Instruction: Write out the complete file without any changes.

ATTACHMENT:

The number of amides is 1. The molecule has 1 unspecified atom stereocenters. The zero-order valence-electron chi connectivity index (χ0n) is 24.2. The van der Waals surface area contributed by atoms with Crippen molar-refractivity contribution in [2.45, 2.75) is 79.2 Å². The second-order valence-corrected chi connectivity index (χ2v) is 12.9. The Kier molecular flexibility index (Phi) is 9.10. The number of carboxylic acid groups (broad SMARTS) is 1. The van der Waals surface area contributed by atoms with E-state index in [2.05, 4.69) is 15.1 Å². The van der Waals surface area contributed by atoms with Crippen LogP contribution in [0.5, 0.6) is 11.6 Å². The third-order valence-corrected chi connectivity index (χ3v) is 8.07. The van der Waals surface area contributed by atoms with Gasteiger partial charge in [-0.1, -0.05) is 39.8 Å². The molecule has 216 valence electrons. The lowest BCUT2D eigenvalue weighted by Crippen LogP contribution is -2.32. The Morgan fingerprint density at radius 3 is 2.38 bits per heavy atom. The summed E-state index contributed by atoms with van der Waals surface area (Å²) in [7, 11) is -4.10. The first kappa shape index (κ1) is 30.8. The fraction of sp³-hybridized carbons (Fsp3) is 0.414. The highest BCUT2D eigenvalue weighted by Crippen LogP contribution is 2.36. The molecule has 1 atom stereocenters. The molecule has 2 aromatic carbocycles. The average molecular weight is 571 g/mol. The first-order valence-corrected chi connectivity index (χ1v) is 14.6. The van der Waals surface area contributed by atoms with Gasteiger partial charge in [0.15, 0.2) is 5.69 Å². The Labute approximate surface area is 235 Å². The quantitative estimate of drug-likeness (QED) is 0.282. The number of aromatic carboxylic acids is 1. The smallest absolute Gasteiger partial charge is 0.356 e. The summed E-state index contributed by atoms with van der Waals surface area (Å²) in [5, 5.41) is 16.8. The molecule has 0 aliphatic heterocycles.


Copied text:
The number of amides is 1. The molecule has 1 unspecified atom stereocenters. The zero-order valence-electron chi connectivity index (χ0n) is 24.2. The van der Waals surface area contributed by atoms with Crippen molar-refractivity contribution in [2.45, 2.75) is 79.2 Å². The second-order valence-corrected chi connectivity index (χ2v) is 12.9. The Kier molecular flexibility index (Phi) is 9.10. The number of carboxylic acid groups (broad SMARTS) is 1. The van der Waals surface area contributed by atoms with E-state index in [2.05, 4.69) is 15.1 Å². The van der Waals surface area contributed by atoms with Crippen LogP contribution in [0.5, 0.6) is 11.6 Å². The third-order valence-corrected chi connectivity index (χ3v) is 8.07. The van der Waals surface area contributed by atoms with Gasteiger partial charge in [-0.1, -0.05) is 39.8 Å². The molecule has 216 valence electrons. The lowest BCUT2D eigenvalue weighted by Crippen LogP contribution is -2.32. The Morgan fingerprint density at radius 3 is 2.38 bits per heavy atom. The summed E-state index contributed by atoms with van der Waals surface area (Å²) in [7, 11) is -4.10. The first kappa shape index (κ1) is 30.8. The fraction of sp³-hybridized carbons (Fsp3) is 0.414. The highest BCUT2D eigenvalue weighted by Crippen LogP contribution is 2.36. The molecule has 1 atom stereocenters. The molecule has 2 aromatic carbocycles. The average molecular weight is 571 g/mol. The first-order valence-corrected chi connectivity index (χ1v) is 14.6. The van der Waals surface area contributed by atoms with Gasteiger partial charge in [0.15, 0.2) is 5.69 Å². The Labute approximate surface area is 235 Å². The quantitative estimate of drug-likeness (QED) is 0.282. The number of aromatic carboxylic acids is 1. The smallest absolute Gasteiger partial charge is 0.356 e. The summed E-state index contributed by atoms with van der Waals surface area (Å²) in [5, 5.41) is 16.8. The molecule has 0 aliphatic heterocycles.